What is an Exponential Linear Unit or ELU? How can we use an ELU Activation Function?

What do we need to know about activation functions?

An **Activation Function** ( phi() ) also called as **transfer function**, or **threshold function**, determines the activation value ( a = phi(sum) ) from a given value (sum) from the **Net Input Function** . **Net Input Function**, here **the sum** is a sum of signals in their weights, and activation function is a new value of this sum with a given function or conditions. In another term. The activation function is a way to transfer the sum of all weighted signals to a new activation value of that signal. There are different activation functions, mostly Linear (Identity), bipolar and logistic (sigmoid) functions are used. The activation function and its types are explained well here.

In C++ (in general in most Programming Languages) you can create activation functions. Note that sum is the result of Net Input Function which calculates the sum of all weighted signals. We will use some as a result of the input function. Here activation value of an artificial neuron (output value) can be written by the activation function as below,

By using this **sum **Net Input Function Value and **phi() activation functions**.

## What is an Exponential Linear Unit or ELU?

An **Exponential Linear Unit (ELU) **is another activation function which is developed and published by Djork-Arne Clevert, Thomas Unterthiner & Sepp Hochreiter with the title “FAST AND ACCURATE DEEP NETWORK LEARNING BY EXPONENTIAL LINEAR UNITS (ELUS)”. You can find the text of the paper by clicking here.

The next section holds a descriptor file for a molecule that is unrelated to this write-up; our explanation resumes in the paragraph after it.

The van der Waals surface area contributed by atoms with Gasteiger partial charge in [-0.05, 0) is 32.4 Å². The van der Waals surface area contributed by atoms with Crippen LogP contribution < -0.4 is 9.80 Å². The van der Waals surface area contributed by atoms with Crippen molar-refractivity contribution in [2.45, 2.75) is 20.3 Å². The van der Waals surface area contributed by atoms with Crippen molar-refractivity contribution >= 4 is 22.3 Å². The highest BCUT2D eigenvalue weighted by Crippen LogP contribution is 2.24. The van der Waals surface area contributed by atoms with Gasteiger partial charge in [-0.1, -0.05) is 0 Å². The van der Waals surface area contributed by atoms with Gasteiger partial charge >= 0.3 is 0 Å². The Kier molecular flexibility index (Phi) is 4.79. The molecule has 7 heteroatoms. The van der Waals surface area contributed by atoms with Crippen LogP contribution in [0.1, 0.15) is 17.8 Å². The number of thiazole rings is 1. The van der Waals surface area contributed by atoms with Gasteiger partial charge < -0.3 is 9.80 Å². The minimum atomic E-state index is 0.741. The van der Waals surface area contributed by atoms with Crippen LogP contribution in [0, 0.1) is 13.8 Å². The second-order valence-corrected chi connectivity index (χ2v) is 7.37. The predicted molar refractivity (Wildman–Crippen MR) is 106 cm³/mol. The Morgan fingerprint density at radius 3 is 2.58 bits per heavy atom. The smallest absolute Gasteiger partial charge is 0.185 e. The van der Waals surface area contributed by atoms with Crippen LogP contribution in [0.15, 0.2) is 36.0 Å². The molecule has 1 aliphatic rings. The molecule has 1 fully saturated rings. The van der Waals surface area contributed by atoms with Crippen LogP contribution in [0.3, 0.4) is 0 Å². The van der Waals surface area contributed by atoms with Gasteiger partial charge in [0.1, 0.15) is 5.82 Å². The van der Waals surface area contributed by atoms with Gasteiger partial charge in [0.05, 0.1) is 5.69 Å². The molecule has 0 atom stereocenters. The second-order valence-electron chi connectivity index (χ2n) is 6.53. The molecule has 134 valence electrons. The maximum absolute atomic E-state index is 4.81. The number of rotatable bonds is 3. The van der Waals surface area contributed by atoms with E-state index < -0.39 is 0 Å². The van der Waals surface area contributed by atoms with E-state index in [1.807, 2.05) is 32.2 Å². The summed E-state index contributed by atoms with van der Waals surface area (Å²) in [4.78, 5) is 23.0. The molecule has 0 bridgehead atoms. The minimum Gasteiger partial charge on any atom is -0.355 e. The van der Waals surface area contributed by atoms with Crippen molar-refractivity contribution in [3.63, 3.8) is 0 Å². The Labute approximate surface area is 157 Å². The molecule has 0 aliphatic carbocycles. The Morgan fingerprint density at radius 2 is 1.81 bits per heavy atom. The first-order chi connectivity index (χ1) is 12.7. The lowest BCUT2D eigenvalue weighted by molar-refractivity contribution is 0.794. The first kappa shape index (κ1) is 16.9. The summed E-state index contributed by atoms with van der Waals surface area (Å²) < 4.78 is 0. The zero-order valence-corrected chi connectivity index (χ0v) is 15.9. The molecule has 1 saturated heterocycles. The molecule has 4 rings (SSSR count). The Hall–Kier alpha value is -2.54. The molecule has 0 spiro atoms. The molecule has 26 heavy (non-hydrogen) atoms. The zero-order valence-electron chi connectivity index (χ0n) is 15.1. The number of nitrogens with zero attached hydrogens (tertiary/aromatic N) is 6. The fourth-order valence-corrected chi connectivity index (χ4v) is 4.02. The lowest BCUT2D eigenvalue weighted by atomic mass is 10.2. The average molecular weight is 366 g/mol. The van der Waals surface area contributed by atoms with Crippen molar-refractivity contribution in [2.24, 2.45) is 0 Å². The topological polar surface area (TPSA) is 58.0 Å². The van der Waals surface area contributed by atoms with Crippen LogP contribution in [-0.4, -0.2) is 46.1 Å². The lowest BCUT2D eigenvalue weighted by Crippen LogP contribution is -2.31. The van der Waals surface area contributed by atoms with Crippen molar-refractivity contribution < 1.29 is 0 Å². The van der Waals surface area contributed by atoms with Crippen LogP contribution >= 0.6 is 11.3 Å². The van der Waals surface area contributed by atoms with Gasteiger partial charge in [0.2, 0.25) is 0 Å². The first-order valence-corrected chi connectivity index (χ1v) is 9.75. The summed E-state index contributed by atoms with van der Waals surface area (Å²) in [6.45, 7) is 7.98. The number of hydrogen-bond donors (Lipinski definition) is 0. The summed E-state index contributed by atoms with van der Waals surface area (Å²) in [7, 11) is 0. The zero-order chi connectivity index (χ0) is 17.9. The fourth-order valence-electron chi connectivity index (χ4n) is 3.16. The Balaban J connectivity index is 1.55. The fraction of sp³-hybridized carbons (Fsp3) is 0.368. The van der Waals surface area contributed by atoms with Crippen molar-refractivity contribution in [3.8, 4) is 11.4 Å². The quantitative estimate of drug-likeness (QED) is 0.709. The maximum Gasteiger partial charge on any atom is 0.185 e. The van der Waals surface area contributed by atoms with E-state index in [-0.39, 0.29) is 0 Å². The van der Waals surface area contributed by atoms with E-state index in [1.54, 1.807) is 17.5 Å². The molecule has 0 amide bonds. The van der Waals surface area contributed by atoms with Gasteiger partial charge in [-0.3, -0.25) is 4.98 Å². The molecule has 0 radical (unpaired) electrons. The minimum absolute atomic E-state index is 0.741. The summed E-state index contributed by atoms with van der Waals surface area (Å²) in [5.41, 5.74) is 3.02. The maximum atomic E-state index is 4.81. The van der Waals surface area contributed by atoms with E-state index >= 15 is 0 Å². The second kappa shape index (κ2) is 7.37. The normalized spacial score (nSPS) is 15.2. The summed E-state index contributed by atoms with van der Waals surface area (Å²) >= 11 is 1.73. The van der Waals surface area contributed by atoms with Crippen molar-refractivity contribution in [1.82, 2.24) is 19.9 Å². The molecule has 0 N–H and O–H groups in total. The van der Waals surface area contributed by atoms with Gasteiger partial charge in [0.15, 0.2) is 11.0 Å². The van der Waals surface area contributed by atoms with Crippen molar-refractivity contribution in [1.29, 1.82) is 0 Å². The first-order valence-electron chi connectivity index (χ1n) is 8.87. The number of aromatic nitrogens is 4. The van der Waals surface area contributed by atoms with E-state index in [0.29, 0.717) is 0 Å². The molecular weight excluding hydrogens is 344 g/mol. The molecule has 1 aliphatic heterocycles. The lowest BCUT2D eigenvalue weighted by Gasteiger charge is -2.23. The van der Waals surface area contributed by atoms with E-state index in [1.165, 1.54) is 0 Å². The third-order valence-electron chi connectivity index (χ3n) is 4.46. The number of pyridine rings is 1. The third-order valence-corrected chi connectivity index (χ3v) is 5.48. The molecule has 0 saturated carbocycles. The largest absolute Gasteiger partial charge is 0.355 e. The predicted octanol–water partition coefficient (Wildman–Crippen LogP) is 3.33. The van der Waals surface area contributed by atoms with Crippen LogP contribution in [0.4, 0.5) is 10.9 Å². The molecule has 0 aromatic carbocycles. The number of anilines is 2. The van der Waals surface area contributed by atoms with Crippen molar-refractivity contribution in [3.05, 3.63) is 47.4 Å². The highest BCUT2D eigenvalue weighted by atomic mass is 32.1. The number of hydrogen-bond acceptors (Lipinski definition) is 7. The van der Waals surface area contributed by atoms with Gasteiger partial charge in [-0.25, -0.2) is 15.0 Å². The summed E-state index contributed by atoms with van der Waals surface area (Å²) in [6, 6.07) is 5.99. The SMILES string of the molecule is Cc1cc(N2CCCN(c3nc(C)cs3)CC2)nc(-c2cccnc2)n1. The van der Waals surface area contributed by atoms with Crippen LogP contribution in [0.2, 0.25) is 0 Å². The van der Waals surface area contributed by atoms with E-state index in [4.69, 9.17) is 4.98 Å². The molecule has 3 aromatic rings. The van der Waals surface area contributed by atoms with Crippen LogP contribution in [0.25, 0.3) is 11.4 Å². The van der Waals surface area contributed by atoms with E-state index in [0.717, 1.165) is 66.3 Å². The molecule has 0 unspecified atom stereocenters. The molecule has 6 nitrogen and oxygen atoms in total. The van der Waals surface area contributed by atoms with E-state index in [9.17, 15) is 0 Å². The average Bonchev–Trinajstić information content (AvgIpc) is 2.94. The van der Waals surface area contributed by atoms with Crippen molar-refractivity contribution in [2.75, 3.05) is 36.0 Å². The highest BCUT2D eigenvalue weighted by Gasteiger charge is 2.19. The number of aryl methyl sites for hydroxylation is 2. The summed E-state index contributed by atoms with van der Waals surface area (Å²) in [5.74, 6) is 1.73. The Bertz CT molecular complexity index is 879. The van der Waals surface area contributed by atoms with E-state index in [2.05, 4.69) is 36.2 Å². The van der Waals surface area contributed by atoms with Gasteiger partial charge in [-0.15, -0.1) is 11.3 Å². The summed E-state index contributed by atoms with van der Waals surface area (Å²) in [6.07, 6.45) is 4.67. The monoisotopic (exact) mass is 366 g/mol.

According to their study, they introduce the “exponential linear unit” (ELU) that it speeds up learning in deep neural networks and leads to higher classification accuracies. ELU activation function alleviate the vanishing gradient problem via the identity for positive values, like rectified linear units (ReLUs), leaky ReLUs (LReLUs) and parametrized ReLUs (PReLUs),. They also proof that ELUs have improved learning characteristics compared to the units with other activation functions. In contrast to ReLUs,

Exponential Linear Unit (ELU) can be written as below,

and derivative of this function can be written as,

In C & C++ Programming language, simply Exponential Linear Unit function can be written as below

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double alpha = 0.1; // ranges from 0 to 1.0 double phi(double sum) { return( sum>0? sum : alpha*( std::exp(sum)-1) ); // ELU Function } |

## Is there a simple Artificial Neural Network example which uses an Exponential Linear Unit (ELU) in C++?

We can use this given ELU function in our `Tneuron`

class as below,

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#include <iostream> #define NN 2 // number of neurons double alpha = 0.1; // ranges from 0 to 1.0, can be defined in neuron class if each neuron has different alpha class Tneuron // neuron class { public: double a; // activity of each neurons double w[NN+1]; // weight of links between each neurons Tneuron() { a=0; for(int i=0; i<=NN; i++) w[i]=-1; // if weight is negative there is no link } // let's define an activation function (or threshold) for the output neuron double phi(double sum) { return( sum>0? sum : alpha*( std::exp(sum)-1) ); // ELU Function } }; Tneuron ne[NN+1]; // neuron objects void fire(int nn) { float sum = 0; for ( int j=0; j<=NN; j++ ) { if( ne[j].w[nn]>=0 ) sum += ne[j].a*ne[j].w[nn]; } ne[nn].a = ne[nn].activation_function(sum); } int main() { //let's define activity of two input neurons (a0, a1) and one output neuron (a2) ne[0].a = 0.0; ne[1].a = 1.0; ne[2].a = 0; //let's define weights of signals comes from two input neurons to output neuron (0 to 2 and 1 to 2) ne[0].w[2] = 0.3; ne[1].w[2] = 0.2; // Let's fire our artificial neuron activity, output will be fire(2); printf("%10.6f\n", ne[2].a); getchar(); return 0; } |

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